BY CHRISTOPHER HASKELL
DECEMBER 7, 201O
Star of “All the Real Girls” Paul Schneider makes his directorial debut with the independent film “Pretty Bird,” starring Paul Giamatti and Kristen Wiig. Billy Crudup leaves much to be desired playing the overly excited and misguided Curt, who enlists an old friend, turned mattress salesman, Kenny (David Hornsby of “It’s Always Sunny In Philadelphia”), into financing a conceptual rocket-powered belt. Once Kenny’s business is successfully strained by finances, Curt must find a willing soul to build the belt from scratch. Rick (Paul Giamatti) is that poor soul.
Most of the film’s drama stems from the strained relationship between Curt and the old-fashioned Rick. Curt appears childlike and utterly reliant on those around him to produce his desired concepts. Practically an elementary school entrepreneur, Rick sees straight through Curt’s bravado (or lack thereof), but with no other options, Rick gets forced into attempting the rocket-powered belt. When the belt starts to show actual potential, Curt buckles under pressure and does what he does best, mess everything up.
Paul Giamatti has become another go-to actor to fill various parts in small independent films, gracing “Cold Souls” just a year following “Pretty Bird.” Seeing how the small film (turned cult classic) “Sideways” helped Giamatti’s storied career, Giamatti is a man that can fill just about any part in a movie and appear perfectly natural, consistently delivering a spot-on performance.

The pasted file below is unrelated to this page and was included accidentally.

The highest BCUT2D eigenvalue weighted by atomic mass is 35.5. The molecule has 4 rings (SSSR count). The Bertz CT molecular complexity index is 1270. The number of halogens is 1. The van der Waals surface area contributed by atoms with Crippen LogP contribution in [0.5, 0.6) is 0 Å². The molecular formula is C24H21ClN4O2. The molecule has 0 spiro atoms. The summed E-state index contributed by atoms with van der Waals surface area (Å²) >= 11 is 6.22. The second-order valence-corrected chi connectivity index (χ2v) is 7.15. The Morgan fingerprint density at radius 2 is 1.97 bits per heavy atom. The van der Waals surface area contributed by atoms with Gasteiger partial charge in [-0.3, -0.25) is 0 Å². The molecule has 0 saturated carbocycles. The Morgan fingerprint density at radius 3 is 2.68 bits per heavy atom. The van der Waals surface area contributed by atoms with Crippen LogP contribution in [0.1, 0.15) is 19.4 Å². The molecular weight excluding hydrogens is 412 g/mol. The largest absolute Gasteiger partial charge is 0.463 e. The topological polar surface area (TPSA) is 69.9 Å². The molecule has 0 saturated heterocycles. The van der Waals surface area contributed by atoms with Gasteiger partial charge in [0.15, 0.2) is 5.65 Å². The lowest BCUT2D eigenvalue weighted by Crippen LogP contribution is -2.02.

For Paul Schneider’s first time in the director’s chair, “Pretty Bird” comes off spotless and completely sound. Off-beat humor most likely stems from Schneider’s nature and his past performances. On the other hand, the other actors of “Pretty Bird” are either overshadowed by the presence of Paul Giamatti or abrasively lacking, especially Billy Crudup’s character, which ultimately makes the film hard to attempt multiple viewings. Yet “Pretty Bird” opens the door for future successes for director Paul Schneider and becomes the first of hopefully many feature films with his name attached.
January 20, 2008
(for language and a scene of sexuality)